If you enjoy Star Trek crossover stories that involve lots lots of fast moving action and time travel, then you are going to love Greg Cox's No Time Like The Past. Greg imagines what might happen if Seven of Nine from Voyager were to be unwillingly be sent back to the 23rd century to meet Captain Kirk and the crew of the USS Enterprise in a story that careens through time and space at breakneck speed.
The events of No Time Like The Past mostly take place about two years after the events of the third season episode, "All Our Yesterdays," in which Kirk Spock and McCoy are sent back into the history of the planet Sarpeidon.
The Crew of the USS Voyager, still in the Delta Quadrant, encounter a Starfleet distress signal from a small planet. When an away team beams down to investigate, they discover a giant likeness of James T. Kirk carved into a cliff. There is an opening and when the away team enters, three of them, Janeway, Tuvok, and Neelix are injured and Seven finds herself in the middle of a battle between Kirk and a group of Orions that are disrupting a diplomatic mission on the planet Yusub.
Seven left three injured Voyager crew members behind when she jumped through time and needs to return to her own time to rescue them, not to mention that she also needs to be near her alcove to regenerate. Her time is limited and she has to find a way to return to her own time soon. Kirk and the crew agree to help, but there are others who see an opportunity to exploit Seven's knowledge of the future including, the Orions and a Federation ambassador who has an axe to grind with them.
The only clue for how to return Seven to her own time is imprinted on a fragment of some device that Seven brought with her into her past. On this fragment, Seven finds a stardate that refers to a past mission of the Enterprise that starts her, Kirk, and the crew on a quest that spans space and time to find three remaining fragments that when joined together will allow Seven to presumably allow Seven to return to her own time.
While this should have been a simple mission, there are many turns that keep getting in the way of the quest; a spy on the Enterprise and the Orions keep getting in the way until Kirk has enough of their interference and is forced to deal with them in a most clever way.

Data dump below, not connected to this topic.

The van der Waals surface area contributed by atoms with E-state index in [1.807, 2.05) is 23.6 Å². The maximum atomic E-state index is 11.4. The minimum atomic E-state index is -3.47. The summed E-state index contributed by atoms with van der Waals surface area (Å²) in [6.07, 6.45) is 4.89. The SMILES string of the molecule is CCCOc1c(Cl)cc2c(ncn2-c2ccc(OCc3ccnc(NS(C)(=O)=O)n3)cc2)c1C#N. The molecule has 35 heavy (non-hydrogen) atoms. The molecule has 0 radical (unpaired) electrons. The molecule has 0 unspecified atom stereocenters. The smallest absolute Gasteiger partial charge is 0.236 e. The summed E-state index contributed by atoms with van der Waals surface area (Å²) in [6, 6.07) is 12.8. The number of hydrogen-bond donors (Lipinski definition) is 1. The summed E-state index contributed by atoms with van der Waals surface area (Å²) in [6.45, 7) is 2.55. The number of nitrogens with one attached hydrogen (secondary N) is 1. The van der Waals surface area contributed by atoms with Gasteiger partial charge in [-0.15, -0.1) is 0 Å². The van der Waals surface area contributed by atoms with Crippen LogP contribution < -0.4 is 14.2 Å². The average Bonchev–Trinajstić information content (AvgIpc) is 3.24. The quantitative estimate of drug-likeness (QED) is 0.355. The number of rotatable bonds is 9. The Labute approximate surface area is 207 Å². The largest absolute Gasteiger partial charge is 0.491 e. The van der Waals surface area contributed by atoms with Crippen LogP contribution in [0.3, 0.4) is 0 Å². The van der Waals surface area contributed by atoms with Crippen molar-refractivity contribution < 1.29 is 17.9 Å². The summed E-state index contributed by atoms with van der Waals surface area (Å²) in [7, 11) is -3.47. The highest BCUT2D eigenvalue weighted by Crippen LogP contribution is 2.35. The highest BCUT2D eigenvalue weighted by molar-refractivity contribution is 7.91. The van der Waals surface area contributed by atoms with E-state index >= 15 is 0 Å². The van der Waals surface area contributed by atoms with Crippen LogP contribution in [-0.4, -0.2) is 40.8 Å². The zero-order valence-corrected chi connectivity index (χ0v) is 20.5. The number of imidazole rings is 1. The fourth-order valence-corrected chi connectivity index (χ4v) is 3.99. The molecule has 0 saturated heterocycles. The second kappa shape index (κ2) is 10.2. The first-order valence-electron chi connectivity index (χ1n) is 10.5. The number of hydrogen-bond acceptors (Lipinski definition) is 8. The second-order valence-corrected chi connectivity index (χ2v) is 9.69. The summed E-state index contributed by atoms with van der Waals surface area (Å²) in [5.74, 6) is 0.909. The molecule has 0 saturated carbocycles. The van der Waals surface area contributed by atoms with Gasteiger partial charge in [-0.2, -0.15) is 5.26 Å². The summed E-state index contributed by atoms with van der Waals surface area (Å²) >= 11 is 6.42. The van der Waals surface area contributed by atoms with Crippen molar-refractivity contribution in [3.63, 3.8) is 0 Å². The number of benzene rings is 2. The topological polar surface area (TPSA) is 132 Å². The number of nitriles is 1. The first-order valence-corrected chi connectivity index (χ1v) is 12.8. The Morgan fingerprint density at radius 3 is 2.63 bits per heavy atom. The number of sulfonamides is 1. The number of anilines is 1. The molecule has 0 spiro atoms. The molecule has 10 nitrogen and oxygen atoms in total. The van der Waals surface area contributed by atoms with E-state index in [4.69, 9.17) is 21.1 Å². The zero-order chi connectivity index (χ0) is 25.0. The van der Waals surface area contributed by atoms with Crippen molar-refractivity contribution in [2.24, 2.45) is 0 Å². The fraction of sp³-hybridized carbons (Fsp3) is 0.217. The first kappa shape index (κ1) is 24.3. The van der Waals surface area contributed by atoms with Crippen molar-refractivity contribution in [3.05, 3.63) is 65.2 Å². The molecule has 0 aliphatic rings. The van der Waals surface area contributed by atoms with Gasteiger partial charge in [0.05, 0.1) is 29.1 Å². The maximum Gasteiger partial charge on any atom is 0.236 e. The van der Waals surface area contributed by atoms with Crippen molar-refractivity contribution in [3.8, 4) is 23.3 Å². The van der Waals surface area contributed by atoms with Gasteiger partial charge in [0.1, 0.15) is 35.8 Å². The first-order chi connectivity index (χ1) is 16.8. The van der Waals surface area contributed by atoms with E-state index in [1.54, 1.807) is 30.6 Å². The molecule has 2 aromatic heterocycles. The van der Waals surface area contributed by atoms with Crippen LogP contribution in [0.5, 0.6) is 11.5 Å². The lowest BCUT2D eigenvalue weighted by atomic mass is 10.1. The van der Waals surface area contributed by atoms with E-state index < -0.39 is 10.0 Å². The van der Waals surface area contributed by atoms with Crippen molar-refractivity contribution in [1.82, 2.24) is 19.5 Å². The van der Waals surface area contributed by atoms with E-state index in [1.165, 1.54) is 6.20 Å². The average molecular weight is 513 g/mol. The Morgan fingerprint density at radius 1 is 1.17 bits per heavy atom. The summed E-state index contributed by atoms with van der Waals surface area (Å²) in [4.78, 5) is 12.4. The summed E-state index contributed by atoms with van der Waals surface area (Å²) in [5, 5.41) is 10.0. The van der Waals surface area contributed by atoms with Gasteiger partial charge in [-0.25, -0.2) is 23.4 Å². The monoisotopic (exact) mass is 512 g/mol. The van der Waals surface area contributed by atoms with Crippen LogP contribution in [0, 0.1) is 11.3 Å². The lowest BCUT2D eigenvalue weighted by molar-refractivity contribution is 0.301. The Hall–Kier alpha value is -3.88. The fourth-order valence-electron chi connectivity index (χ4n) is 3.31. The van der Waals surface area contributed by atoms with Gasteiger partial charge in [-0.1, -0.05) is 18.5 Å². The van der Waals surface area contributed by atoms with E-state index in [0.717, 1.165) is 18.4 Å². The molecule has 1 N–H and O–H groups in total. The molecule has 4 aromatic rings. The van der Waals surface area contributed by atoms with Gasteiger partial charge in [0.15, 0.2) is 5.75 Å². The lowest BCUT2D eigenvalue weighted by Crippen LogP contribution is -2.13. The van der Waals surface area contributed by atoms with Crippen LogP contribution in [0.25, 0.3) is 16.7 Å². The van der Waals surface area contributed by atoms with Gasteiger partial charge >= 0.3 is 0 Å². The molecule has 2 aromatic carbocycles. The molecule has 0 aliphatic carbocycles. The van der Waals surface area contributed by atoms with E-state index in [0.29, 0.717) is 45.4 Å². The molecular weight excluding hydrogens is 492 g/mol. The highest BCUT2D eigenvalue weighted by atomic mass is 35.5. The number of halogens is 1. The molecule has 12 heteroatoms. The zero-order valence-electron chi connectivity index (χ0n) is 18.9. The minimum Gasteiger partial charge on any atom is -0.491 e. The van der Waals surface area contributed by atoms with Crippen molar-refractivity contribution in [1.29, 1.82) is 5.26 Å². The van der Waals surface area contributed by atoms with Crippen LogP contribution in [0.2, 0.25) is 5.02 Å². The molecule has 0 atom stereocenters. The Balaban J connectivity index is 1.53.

For me, one of the most compelling aspects of No Time Like The Past was the way that the author weaved old stories into this new one. Along with the All Our Yesterdays episode of TOS, he also included references
to "The Apple" from the second season and "Let That Be Your Last Battlefield." One of the best parts of the story is when Greg speculates on the history of the events that lead to the annihilation of the people of Cheron, the planet of Lokai and Bele; he take us right into the thick of what finally purged the population of the planet while the two characters from the episode were on their chase through the galaxy. There is also a reference to another books series that I have not read yet, The Yesterday Saga novels which chronicle the aftermath of the events resulting from the relationship between Spock and Zarabeth in "All Our Yesterdays."
Any TOS fan will enjoy this story because it has everything we love in a Kirk-era story should have. The pace is quick, the characters are larger than life, but yet remain human, there are space battles and phaser fights, and Scotty remains a miracle worker. There is a great deal of the "final frontier" flavor that us TOS fans have come to expect in our stories.
In short, this is a good one!
Well, there it is...